What To Do When Level A Books Are Too Hard

At the beginning of the school year, we take time getting to know our students. We listen to them read. We take some running records. We find their instructional reading levels. And then we put them into guided reading groups, trying our best to put students with the same instructional reading levels in the same group.

Next comes the task of finding books for our groups. If we know students’ instructional reading levels, this is fairly simple. We head to the book room or browse our own leveled libraries and pull texts for each group based upon their reading levels.

But if you’re a Kindergarten or first grade teacher, this task of finding books may not be so easy – especially when many of your students are pre-readers.

So what do you do when your students read the lowest level books with less than 90% accuracy? Do you scrap guided reading altogether? Should they be reading leveled books at all?

When students can't read Level A texts with 90% accuracy or better, this means that their instructional reading level is below a Level A. To help them be successful with reading leveled books, use these 3 strategies to support your kiddos!

Photo credit:  Serhiy Kobyakov / Shutterstock

Kids who struggle with Level A texts should still have opportunities to read them. However, reading the text doesn’t necessarily need to look the same as it does for students who can read a text with greater accuracy.

When I want to have a small group of students to read a text that I know is a bit too difficult for them, I use one of the following strategies to provide support:

  • Echo Reading
  • Choral Reading
  • Teacher Pre-Read

Echo Reading

To do an echo read, I distribute copies of the text to all students in the small group, keeping one copy for myself. I read the title to students and discuss the content and/or the day’s teaching point.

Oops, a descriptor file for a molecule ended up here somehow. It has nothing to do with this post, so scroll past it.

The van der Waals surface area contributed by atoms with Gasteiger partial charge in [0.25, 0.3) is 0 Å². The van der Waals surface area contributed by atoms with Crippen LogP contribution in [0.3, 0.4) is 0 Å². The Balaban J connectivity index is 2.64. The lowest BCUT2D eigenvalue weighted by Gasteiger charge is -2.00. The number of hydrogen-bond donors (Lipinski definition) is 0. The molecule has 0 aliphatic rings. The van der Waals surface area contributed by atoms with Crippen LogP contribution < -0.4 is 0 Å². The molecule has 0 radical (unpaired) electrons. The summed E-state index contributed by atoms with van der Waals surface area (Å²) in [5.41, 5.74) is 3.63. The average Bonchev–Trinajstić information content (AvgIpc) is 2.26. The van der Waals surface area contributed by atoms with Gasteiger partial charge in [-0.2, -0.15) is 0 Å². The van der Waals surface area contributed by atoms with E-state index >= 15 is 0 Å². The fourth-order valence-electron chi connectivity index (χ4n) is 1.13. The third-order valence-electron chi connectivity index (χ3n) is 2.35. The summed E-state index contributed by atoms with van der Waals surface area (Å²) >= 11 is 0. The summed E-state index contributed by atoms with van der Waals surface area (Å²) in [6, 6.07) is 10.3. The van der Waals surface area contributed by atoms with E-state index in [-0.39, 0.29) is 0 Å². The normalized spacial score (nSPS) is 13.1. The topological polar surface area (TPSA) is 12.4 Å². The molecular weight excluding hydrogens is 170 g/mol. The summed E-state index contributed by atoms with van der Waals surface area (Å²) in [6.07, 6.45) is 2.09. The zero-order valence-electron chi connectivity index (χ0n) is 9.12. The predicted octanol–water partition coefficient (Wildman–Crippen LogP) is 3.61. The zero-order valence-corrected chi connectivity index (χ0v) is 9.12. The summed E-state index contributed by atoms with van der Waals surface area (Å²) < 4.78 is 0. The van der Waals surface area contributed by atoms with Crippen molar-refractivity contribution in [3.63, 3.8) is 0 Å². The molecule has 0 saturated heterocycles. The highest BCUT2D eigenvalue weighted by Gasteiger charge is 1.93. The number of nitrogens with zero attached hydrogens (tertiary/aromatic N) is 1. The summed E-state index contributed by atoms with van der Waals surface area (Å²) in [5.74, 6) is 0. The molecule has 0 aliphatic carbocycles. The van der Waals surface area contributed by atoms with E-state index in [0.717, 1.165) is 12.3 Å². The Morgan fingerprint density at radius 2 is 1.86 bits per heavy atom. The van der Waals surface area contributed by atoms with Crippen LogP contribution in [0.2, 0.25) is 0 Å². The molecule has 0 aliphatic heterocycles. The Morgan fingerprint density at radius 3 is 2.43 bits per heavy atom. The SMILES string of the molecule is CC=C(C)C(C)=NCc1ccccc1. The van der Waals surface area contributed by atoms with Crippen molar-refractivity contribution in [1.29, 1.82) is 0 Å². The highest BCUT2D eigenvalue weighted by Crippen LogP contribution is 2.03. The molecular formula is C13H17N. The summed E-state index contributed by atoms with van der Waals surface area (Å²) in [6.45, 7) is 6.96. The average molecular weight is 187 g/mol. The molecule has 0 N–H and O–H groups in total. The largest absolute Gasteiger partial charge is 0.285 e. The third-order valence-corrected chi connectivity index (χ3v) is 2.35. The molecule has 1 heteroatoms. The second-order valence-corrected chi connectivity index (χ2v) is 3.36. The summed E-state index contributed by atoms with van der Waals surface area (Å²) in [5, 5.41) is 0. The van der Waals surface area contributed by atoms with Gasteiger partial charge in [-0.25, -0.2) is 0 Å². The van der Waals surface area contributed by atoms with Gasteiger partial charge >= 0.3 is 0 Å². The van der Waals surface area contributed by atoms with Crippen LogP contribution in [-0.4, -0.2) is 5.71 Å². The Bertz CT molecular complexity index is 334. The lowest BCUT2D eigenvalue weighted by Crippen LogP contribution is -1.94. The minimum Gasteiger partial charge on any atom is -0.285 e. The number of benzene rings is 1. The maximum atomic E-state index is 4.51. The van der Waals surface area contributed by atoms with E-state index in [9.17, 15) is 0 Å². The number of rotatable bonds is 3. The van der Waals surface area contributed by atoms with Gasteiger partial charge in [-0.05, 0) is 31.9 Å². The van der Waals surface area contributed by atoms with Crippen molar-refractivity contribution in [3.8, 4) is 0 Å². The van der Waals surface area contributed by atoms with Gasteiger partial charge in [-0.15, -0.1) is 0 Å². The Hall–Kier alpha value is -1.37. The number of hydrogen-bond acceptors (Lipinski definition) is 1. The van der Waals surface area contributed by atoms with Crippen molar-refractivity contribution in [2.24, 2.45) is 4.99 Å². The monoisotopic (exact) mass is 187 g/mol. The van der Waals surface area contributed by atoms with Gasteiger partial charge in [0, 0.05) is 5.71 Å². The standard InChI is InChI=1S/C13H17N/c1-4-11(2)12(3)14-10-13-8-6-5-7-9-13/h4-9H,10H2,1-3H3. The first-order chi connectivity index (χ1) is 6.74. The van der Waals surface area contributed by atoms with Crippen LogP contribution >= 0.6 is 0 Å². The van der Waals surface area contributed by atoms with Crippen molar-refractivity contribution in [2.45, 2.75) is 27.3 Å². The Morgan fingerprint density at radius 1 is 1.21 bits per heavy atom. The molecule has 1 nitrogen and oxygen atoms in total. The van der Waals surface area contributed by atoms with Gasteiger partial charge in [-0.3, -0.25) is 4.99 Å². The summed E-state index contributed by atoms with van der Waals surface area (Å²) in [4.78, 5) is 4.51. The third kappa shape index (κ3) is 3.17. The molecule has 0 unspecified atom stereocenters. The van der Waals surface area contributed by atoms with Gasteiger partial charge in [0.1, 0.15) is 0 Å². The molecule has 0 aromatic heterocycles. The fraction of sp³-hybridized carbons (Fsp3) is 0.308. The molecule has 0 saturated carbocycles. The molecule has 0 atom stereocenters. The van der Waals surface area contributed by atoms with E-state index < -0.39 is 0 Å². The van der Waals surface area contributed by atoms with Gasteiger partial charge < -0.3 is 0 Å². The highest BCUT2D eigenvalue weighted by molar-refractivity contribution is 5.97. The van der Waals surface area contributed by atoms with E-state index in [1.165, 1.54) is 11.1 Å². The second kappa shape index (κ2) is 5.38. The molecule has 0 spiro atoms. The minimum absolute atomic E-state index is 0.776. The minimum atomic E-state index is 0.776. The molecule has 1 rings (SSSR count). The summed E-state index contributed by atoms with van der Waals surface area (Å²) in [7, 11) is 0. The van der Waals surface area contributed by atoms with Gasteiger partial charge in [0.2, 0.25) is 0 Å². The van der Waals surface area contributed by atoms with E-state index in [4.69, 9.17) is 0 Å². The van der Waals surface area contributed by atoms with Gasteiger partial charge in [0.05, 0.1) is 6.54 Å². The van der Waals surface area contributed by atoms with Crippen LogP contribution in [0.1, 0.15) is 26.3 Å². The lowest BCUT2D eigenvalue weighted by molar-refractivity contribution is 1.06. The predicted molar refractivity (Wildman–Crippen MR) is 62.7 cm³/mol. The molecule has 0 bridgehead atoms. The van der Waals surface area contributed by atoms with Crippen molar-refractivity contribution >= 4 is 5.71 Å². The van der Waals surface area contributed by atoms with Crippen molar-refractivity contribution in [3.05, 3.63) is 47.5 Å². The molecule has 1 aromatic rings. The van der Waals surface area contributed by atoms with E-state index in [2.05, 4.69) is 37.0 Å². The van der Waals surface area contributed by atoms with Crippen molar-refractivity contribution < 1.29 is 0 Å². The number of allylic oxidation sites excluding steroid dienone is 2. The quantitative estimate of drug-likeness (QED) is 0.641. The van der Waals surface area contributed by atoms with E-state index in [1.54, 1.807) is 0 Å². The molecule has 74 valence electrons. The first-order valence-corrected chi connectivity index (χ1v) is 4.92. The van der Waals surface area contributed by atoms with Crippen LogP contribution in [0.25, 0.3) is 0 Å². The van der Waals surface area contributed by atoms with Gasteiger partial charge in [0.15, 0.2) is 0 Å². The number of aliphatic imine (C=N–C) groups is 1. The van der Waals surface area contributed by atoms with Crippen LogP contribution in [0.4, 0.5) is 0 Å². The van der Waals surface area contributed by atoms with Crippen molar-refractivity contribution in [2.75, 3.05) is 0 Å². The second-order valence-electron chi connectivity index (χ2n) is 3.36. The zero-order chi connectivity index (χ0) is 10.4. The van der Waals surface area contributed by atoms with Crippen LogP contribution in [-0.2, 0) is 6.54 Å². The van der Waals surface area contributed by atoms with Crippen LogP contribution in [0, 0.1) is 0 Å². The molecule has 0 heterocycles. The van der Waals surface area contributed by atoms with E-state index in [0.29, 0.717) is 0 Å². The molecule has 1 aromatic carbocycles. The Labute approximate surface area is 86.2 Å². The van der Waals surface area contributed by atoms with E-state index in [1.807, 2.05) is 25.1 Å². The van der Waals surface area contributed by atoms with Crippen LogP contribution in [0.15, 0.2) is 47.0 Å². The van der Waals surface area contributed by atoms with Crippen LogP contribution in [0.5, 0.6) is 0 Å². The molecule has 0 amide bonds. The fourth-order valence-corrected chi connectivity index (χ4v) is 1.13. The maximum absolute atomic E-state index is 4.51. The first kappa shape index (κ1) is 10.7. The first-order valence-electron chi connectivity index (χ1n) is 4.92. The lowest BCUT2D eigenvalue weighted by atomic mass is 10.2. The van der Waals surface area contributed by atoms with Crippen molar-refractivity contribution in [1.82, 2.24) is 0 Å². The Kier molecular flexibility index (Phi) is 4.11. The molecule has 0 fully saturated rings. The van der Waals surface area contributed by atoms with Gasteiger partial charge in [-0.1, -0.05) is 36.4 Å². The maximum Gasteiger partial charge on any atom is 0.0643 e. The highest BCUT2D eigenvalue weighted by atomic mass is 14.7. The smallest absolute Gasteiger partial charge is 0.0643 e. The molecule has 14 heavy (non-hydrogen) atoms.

Next, I turn to the first page (and have all students do the same). I read aloud the text on the page to students, while students follow along in their books. Then, I have students read the text aloud (chorally – all at the same time).

I repeat this process for each page of the book. If I pause to teach something, I do so only briefly.

After we have read the entire text using the echo reading strategy, I then have students start the book again – but this time, I have them read it on their own. As students whisper read the text independently, I listen in and sometimes take a running record of one student’s reading. If their accuracy is above 90%, then this strategy has been successful in scaffolding their reading at this level of text.

Choral Reading

In a choral reading, I usually begin by reading aloud the entire text to students. I may or may not give them copies of the text for the first read aloud. If I don’t give them their own copies, I show them the text as I read it aloud (holding the book as I would during a readaloud).

Next, we read the entire book chorally, as a group. If students are struggling with this, then we take a step back and do some echo reading (I read a page, and then all of the students read it chorally).

Even if students are not all reading together during the choral read (some may be lagging behind a bit), they are still practicing saying the words aloud and connecting them to print – and this is valuable!

Teacher Pre-Read

Just as in the choral reading strategy described above, I begin by reading the entire book aloud to my students. Then, I give students copies of the same book, and they whisper-read the text independently.

The Ultimate Goal

Of course, the ultimate goal is for students to be able to whisper-read Level A texts (or higher!) with 90% accuracy or better. When you use one of these strategies, use it only as a temporary support to help students work toward this goal.

The graphic below shows these strategies as a continuum, ranging from “Most support” to “Least amount of support.”